Revenue Retention and the Role of Marketing

Marketing could be bringing in more than 50% of the revenue goal. See how customer retention really adds up. 

In last week’s blog “How to Set Goals for a Customer Acquisition Strategy“, I explain how high-performing marketers quantify their contribution to revenue growth. This week, we’re looking at how growth marketing contributes to revenue goals through customer retention.

Revenue Retention and Customer Service

Earlier this year, HubSpot put out a comprehensive resource report that outlines the importance of focusing on current customers. Over the last five years, the cost of new customer acquisition has increased more than 50% according to the report, “The Hard Truth about Acquisition Costs (and How Customers Can Save You)”.

We’ve all heard that it costs less to generate revenue from an existing customer base than from new customer acquisition – but how does one go about that, and what’s Marketing’s role in it?

The ultimate goal is to maximize Customer Lifetime Value (CLV), through re-orders, cross-selling, and add-on products and services. Marketing typically contributes 10 – 20% of existing customer revenue, but it varies by industry, market maturity and other factors, according to the Sales Benchmark Index (SBI). Marketing’s contribution to this revenue stream might be lower because Sales, Customer Service and/or Customer Success may play a bigger role in actively discussing customer needs and cultivating the relationship at regular touchpoints throughout the year.

But that doesn’t mean that Marketing has no role in or responsibility for customer expansion. In fact, the department plays a very big part.

Marketing should be keeping a close eye on customer engagement:

  • What content are customers consuming? Are customers reading ‘How To’ and ‘New Product Guides’?
  • Are they responding to loyalty and cross-sell offers?
  • How often are they contacting Customer Service? Are there ways to create content that helps address frequently asked questions and pain points?

Revenue Retention and Account Based Marketing

Marketing can also partner with Sales to collaborate on Account Based Marketing (ABM)/Account Based Sales (ABS) programs targeting key accounts.

In this customer-centric strategy, sales and marketing collaborate on developing and deepening relationships with accounts that have been identified as the most critical. Bigger B2B firms focused on large deals with long-term sales cycles are increasingly adding ABM strategies to their marketing plans.

ABM brings sales and marketing teams even closer together – harnessing both teams’ strengths to land the company’s hottest prospects and cross-sell or expand the relationship with the highest potential customers.

In ABM, marketers align their strategies and work with the sales team – which is why it can yield big results. Instead of producing content to reach as many prospects as possible, marketers use content to build stronger and deeper relationships with specific target accounts and qualify new leads by targeting “lookalike” companies that have many of the same attributes as your sales team’s target accounts.

Reoccurring Strategies and Revenue Retention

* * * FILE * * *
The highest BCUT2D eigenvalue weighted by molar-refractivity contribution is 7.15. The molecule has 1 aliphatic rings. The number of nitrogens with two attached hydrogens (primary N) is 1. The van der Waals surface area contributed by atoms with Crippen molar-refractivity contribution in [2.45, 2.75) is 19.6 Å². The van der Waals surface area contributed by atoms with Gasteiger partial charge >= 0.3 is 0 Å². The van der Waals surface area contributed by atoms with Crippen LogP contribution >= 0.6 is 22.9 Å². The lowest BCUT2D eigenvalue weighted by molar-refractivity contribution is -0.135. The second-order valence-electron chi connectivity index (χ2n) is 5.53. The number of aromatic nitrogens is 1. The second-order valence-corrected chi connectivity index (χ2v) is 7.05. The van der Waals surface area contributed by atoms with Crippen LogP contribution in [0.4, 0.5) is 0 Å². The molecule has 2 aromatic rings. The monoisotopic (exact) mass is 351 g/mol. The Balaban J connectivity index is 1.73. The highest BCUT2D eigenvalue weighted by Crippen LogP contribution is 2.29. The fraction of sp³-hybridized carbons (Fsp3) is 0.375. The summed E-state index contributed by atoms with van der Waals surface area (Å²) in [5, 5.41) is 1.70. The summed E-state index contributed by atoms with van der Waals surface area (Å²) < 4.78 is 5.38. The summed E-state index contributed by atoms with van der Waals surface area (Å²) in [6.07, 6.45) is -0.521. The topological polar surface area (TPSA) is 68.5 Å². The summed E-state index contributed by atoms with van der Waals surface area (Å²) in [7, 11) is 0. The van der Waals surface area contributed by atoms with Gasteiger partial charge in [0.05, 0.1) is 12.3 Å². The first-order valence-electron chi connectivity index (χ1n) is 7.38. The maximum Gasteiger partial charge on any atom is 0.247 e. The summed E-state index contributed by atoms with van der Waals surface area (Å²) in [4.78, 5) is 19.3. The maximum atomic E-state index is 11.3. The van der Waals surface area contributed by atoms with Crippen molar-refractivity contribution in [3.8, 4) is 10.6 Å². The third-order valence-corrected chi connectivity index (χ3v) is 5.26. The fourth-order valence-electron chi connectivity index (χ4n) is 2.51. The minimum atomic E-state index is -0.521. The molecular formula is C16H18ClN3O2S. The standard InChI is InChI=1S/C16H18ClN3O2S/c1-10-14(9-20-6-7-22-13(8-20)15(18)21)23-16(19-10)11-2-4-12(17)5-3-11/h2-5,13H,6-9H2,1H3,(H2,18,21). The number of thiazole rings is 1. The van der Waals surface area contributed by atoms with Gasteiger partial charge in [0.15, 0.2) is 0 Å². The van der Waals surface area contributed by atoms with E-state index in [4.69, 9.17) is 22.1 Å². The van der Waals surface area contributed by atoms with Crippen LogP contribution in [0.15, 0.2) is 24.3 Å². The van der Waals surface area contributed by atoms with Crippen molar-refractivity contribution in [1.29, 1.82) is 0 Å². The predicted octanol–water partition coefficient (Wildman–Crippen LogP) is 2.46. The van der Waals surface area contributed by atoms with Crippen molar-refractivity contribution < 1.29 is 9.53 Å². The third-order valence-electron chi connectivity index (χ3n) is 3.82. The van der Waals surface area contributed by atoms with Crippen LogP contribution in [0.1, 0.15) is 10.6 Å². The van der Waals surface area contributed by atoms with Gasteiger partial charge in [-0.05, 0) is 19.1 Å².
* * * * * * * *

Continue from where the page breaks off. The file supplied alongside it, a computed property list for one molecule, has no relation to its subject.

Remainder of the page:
Many businesses track a separate revenue stream for their predictable, recurring revenue – including annual maintenance fees, contract renewals and subscriptions. Often referred to as MRR (Monthly Recurring Revenue), it is considered “easy” revenue, because as long as the customer is happy, they don’t think about canceling. Think about the Netflix/Hulu model. As acquisition costs increase across all industries, more companies want to increase the percent of revenue from MRR to improve predictability of projections (Interested in learning more about MRR? Visit the SaaSMetrics site.).

What role can Marketing play in driving revenue retention? It’s another opportunity for marketers to reconsider their role in revenue growth – it’s not always about client retention.

As MRR becomes more critical to companies, leading marketers are focusing more on the role they can play in customer satisfaction. Often overlooked once a new customer is secured, focusing on and optimizing every customer touchpoint engages clients and keeps them satisfied throughout the year. Those areas can include:

  • Customer nurture programs
  • Contract auto-renewal process
  • Special offers
  • Last chance/sorry to see you go notices

Often these touchpoints are managed by someone, but fulfillment or operations don’t think about the implications on the customer experience. Start by finding the owner of these touchpoints and offer to audit/measure their impact.

If you’re not already doing it, measure renewal rates based on engagement with those touchpoints. When clients are unresponsive and possibly in danger of churning, use your marketing automation software (or manual processes) to notify Sales and/or Customer Service.

Marketing’s Contribution to Revenue Retention

Over the last year, we’ve met with many executives at organizations across the board who are losing patience with marketing teams that are not contributing to revenue growth. When you add up customer acquisition, expansion and recurring revenue, Marketing could be bringing in more than 50% of the annual revenue goal. If you want to learn more about the role marketing plays in reaching your organization’s most important goals, check out our other resources on how growth marketing can transform your business:

Information Source:
SaaS Metrics: Monthly Recurring Revenue MRR – What is it? How to Calculate it?


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